Tuesday, September 13, 2011

Ask the Dog Trainer:
My Dog Climbs the Fence!

by Michael Baugh, CPDT-KA, CDBC
© redjar via Flickr.com
Dear Trainer:

Our dog, Zora, keeps climbing the fence! We live in a rented house so we don't really have the option of changing or upgrading the fencing. We've lived here for over a year and she has just recently started doing this, since mid July. How can I prevent or change this behavior?

Cynthia D.
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Dear Cynthia,

Don’t fence me in!  The old Cole Porter song is a bit dated now, but your dog obviously has a case of old fashioned wander lust.

The good news is, this falls squarely into to the category of “dogs will be dogs.”  Left to their own devices dogs will do doggie things, and that includes busting out of this place (wherever this place may be) to do a little exploring.  Here are some things to consider.

Manage the behavior.  If you’re not already, you really need to closely supervise Zora in the back yard. That means that you never leave her out there unattended.  You have to be there with her to make sure she’s not up to no good, or up and over the fence.   If she’s hopping the fence right before your unbelieving eyes, take the extra measure and put a leash on her for potty breaks out back.  We don’t want to leave anything to chance here. 

If Zora is an “outside dog,” might I suggest you make her an “indoor dog” in a hurry?  It’s not as hard as you might think.  Most of the time, it’s just a matter of teaching potty training and some basic doggie manners.  The effort is well worth it.  Backyard dogs get in trouble; they get out, and sometimes they get hurt (or worse).  Don’t take that risk. 

Then, teach Zora to stick to you like glue.  Let her know you are the center of her world.  Teach Zora to come to you and stay close no matter what.  The real trick here is to show her that you are a better bet than anything else beyond your home that she could possibly discover.  Good dog training is all about a relationship, the powerful bond you have with your dog.  Start by teaching her that it’s good news when you call her name.  For a week, every time you say “Zora” follow up right away with tasty bits of cooked chicken.  Watch what happens.  You’ll transfer the value of chicken to her name!  Zora equals chicken.  Wow.  She’ll come running just as sure as if you’d yelled “treat.”  It’s funny how that works.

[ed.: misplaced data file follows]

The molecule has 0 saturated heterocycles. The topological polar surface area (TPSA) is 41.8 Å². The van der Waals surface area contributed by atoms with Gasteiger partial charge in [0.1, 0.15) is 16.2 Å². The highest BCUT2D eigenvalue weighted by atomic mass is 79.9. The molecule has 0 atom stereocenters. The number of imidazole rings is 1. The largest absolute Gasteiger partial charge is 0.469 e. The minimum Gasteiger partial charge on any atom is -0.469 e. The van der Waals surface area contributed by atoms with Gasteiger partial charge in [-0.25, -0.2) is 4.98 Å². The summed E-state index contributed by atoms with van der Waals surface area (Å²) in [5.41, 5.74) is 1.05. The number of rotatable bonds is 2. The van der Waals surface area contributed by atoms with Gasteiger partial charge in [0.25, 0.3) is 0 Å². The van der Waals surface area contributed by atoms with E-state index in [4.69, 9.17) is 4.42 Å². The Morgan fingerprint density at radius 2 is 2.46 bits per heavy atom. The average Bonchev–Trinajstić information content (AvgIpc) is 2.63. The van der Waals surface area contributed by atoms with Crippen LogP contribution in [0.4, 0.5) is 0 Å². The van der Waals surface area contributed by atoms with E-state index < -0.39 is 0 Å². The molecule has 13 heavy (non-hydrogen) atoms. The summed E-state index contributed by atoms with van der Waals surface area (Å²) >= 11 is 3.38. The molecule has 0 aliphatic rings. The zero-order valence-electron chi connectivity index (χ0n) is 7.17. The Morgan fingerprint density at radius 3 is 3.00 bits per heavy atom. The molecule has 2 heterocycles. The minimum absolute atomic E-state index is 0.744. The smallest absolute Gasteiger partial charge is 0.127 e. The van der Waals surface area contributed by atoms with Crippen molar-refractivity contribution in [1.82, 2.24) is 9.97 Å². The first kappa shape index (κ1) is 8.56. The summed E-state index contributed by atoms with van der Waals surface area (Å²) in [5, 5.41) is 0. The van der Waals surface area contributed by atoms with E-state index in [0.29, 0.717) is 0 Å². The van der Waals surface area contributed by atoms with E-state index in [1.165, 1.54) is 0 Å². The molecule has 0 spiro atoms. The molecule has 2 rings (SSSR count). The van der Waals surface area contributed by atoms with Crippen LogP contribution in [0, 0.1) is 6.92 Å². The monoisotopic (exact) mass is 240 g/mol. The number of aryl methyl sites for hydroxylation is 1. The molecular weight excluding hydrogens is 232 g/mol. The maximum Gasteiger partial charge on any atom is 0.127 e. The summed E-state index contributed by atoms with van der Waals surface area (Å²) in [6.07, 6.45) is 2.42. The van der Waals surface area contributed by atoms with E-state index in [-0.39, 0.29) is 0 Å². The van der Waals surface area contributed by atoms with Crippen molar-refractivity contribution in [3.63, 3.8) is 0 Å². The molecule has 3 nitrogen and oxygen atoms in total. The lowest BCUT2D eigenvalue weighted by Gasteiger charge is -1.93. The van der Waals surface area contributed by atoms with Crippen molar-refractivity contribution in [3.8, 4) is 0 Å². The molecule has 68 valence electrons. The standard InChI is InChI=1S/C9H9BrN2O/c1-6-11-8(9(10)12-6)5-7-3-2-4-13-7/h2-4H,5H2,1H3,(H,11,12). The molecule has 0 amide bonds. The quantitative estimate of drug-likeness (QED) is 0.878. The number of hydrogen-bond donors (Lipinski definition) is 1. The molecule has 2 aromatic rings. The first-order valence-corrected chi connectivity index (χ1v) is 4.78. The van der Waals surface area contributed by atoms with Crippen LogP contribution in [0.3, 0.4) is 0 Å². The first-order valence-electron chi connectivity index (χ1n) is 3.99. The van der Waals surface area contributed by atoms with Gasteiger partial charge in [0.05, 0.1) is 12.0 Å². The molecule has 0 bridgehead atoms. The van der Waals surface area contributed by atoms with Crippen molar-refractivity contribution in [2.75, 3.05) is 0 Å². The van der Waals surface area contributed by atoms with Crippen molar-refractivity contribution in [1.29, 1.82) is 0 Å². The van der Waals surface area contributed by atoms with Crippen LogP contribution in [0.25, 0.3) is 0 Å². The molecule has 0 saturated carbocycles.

Bing Crosby made “Don’t Fence Me In” a hit.  It was good in its day, but you don’t want Zora singing that song anymore.  It’s much too maudlin for her anyway.  How about a little something that says “stay put,” perhaps a love song?  Better yet, how about hanging out in the living room and singing it together?  Send me the video.

Robyn Arouty
Michael with Stella
Houston Dog Trainer Michael Baugh is the director of training and behavior at Rover Oaks Pet Resorts.  He lives with Stewie and Stella, two rescue dogs who have trained him to live indoors with them.  

You may reach Michael at his link for a personal consultation, or write to him at our Ask the Dog Trainer Column @ LetsAdoptaDogPark@gmail.com. Michael's advice here on the blog does not replace an actual consultation with a qualified trainer.



3 comments:



Doglover said...

Zora seems to be playful dogs. I see you consider all the possibilities of keeping your dog in the fence area. I also live in apartment too and my son has been asking for a dog lately and I believe all the tips you provided will give me security for considering getting a dog for my son. Thanks!



Helping Hounds Training said...

Great tips on keeping dogs safely in a fence! I love that you focus on supervision and management (leash) as well as suggesting that if the dog is an "outdoor" dog that the family bring him/her inside to a real part of the family!



Muhammad Amir said...

The effort is well worth it. Backyard www.flexpetz.com dogs get in trouble; they get out, and sometimes they get hurt (or worse).

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